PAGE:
Recent attacks, threats and arbitrary arrests of Kenyan journalists are a sign that all is not well with press freedom in the country. The incidents also raise concerns about the safety of newsmen and their ability to carry out their work under the present circumstances.
Although the Constitution guarantees journalists freedom to discharge their duties without interference from State, lately several members of the Fourth Estate have found themselves on the receiving end of law enforcers.
And the attacks have increased in number and intensity and brutality, with some of the cases resulting in the victims sustaining serious injuries or even death. The case that is still fresh on everyone’s mind is the brutality police meted out on The Standard Siaya correspondent Isaiah Gweng’i.
The pen is mightier...
Gweng’i was clobbered by Quick Response Team officers, arrested and held overnight over incitement claims. The officers reportedly taunted him for using a ‘mere pen’ to fight the Government.
However, according to the reporter, all he had done was write stories exposing the criminal activities the officers were involved in at Usenge Market, which included extortion, assault and harassment of traders.
These were officers who had been posted to ward off Ugandan fishermen from Kenyan waters in Lake Victoria, and stop them from harassing their Kenyan counterparts. But either because of idleness or some other reason which we may not know, they turned on innocent traders.
And exposing them earned Gweng’i a brutal beating, something we should not be seeing in this era and age. One of the officers, he said, openly expressed his hatred for journalists.
In April 2015, two Malindi-based journalists ended up in hospital with broken ribs and limbs after they were beaten up by officers from the General Service Unit while on duty.
We all know how officers from this unit are dreaded; they can be so brutal.
NTV’s Nehemiah Okwemba and Reuben Ogonda of Citizen were following up a story where hundreds of livestock belonging to local herders had been confiscated by the authorities after their owners trespassed on the Agricultural Finance Corporation Galana/Kulalu ranch in Tana River County. A straight forward story in my opinion, but the officers thought otherwise. They were beaten with gun butts, kicked all over, and forced to lie on the ground.
While Gweng’i, Okwemba and Ogonda survived to tell their stories, two years ago one journalist was not as lucky. In May 2015, Eldoret-based journalist John Kituyi was murdered by unknown assailants. The 63-year-old was the editor and publisher of the Mirror Weekly, a privately owned newspaper with a regional focus.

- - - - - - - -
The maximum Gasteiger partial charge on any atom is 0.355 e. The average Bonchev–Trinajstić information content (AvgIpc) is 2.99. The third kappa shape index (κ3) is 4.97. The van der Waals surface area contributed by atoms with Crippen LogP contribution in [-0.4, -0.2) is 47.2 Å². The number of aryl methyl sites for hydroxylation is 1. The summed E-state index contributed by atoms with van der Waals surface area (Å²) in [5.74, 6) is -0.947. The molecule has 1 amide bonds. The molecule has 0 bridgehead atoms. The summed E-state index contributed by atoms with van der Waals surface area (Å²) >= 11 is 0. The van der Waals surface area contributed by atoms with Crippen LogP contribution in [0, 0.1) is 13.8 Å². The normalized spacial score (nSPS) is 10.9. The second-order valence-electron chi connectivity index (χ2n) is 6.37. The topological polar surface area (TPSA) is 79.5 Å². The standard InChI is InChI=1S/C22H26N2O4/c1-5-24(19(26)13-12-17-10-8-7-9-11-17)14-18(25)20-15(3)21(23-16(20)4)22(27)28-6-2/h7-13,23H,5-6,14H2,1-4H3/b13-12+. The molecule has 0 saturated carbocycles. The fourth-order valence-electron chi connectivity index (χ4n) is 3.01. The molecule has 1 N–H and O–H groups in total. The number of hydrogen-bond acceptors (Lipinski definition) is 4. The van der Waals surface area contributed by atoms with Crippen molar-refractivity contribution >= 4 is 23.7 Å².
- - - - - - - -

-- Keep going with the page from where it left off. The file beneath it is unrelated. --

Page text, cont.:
He was walking home from work when assailants on a motorcycle approached him. The attackers reportedly hit him repeatedly with a blunt object and took his phone, but did not take his money or watch.
Back to the past
It is suspected he may have been targeted over a story that ran in the Mirror Weekly on the Kenyan case at the International Criminal Court.
The country appears to be slowly sliding back to the era of oppression where the media could do little to bring those in power to account. And this is happening at a time when press freedom is guaranteed by the supreme law of the land; the Constitution.
Article 34 states that the State shall not interfere with any person engaged in the production of or circulation of any publication of information by any medium.
And Article 33 guarantees every person the right to freedom of expression, which includes freedom to seek, receive or impart information or ideas.
Attacks on journalists are a direct affront to freedom of the press and should not be condoned. Affected media houses should pursue these cases and have those responsible punished, and also ensure the safety of their journalists.
As the country gears for the August elections, media houses should not be caught flat-footed. Individual journalists should also take charge of their personal safety. I encourage all journalists to join a Twitter campaign towards a free press: #FreeMediaNow
Ms Bach is a Revise Editor at The Standard